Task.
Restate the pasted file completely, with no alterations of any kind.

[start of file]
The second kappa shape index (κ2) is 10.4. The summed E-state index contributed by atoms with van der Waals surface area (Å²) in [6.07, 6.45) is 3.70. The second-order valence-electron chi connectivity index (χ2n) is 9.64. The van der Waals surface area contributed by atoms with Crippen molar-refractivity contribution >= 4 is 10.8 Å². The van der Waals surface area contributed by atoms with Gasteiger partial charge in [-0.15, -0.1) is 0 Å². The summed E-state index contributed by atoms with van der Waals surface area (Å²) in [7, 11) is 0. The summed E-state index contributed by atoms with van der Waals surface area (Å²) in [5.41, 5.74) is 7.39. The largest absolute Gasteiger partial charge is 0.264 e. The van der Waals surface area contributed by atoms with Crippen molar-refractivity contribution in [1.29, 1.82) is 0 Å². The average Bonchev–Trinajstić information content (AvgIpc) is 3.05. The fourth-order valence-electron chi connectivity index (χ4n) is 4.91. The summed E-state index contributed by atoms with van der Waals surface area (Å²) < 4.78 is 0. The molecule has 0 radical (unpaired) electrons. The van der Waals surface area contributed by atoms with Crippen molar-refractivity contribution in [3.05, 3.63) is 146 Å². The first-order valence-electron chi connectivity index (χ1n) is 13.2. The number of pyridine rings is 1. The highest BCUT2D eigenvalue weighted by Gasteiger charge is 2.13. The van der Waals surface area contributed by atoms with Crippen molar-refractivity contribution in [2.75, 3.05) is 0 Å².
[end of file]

The second kappa shape index (κ2) is 10.4. The summed E-state index contributed by atoms with van der Waals surface area (Å²) in [6.07, 6.45) is 3.70. The second-order valence-electron chi connectivity index (χ2n) is 9.64. The van der Waals surface area contributed by atoms with Crippen molar-refractivity contribution >= 4 is 10.8 Å². The van der Waals surface area contributed by atoms with Gasteiger partial charge in [-0.15, -0.1) is 0 Å². The summed E-state index contributed by atoms with van der Waals surface area (Å²) in [7, 11) is 0. The summed E-state index contributed by atoms with van der Waals surface area (Å²) in [5.41, 5.74) is 7.39. The largest absolute Gasteiger partial charge is 0.264 e. The van der Waals surface area contributed by atoms with Crippen molar-refractivity contribution in [1.29, 1.82) is 0 Å². The average Bonchev–Trinajstić information content (AvgIpc) is 3.05. The fourth-order valence-electron chi connectivity index (χ4n) is 4.91. The summed E-state index contributed by atoms with van der Waals surface area (Å²) < 4.78 is 0. The molecule has 0 radical (unpaired) electrons. The van der Waals surface area contributed by atoms with Crippen molar-refractivity contribution in [3.05, 3.63) is 146 Å². The first-order valence-electron chi connectivity index (χ1n) is 13.2. The number of pyridine rings is 1. The highest BCUT2D eigenvalue weighted by Gasteiger charge is 2.13. The van der Waals surface area contributed by atoms with Crippen molar-refractivity contribution in [2.75, 3.05) is 0 Å².